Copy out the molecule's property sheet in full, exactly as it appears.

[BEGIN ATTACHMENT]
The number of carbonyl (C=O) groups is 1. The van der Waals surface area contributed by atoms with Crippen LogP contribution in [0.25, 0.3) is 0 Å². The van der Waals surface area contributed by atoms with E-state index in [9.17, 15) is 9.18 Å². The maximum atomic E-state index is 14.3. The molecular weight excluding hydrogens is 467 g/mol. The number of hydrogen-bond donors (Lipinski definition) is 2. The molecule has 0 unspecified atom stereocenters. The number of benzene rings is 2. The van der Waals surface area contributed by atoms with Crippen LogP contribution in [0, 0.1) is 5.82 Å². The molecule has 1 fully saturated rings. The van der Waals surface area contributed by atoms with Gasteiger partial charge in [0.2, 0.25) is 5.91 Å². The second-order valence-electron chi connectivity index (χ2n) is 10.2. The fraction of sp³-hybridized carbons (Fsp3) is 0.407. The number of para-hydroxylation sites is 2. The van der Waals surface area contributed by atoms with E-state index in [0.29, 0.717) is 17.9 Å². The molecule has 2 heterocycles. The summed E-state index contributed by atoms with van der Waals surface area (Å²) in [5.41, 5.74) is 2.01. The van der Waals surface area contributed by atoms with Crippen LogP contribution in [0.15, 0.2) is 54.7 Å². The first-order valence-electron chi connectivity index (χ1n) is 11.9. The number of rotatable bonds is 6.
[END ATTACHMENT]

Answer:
The number of carbonyl (C=O) groups is 1. The van der Waals surface area contributed by atoms with Crippen LogP contribution in [0.25, 0.3) is 0 Å². The van der Waals surface area contributed by atoms with E-state index in [9.17, 15) is 9.18 Å². The maximum atomic E-state index is 14.3. The molecular weight excluding hydrogens is 467 g/mol. The number of hydrogen-bond donors (Lipinski definition) is 2. The molecule has 0 unspecified atom stereocenters. The number of benzene rings is 2. The van der Waals surface area contributed by atoms with Crippen LogP contribution in [0, 0.1) is 5.82 Å². The molecule has 1 fully saturated rings. The van der Waals surface area contributed by atoms with Gasteiger partial charge in [0.2, 0.25) is 5.91 Å². The second-order valence-electron chi connectivity index (χ2n) is 10.2. The fraction of sp³-hybridized carbons (Fsp3) is 0.407. The number of para-hydroxylation sites is 2. The van der Waals surface area contributed by atoms with E-state index in [0.29, 0.717) is 17.9 Å². The molecule has 2 heterocycles. The summed E-state index contributed by atoms with van der Waals surface area (Å²) in [5.41, 5.74) is 2.01. The van der Waals surface area contributed by atoms with Crippen LogP contribution in [0.15, 0.2) is 54.7 Å². The first-order valence-electron chi connectivity index (χ1n) is 11.9. The number of rotatable bonds is 6.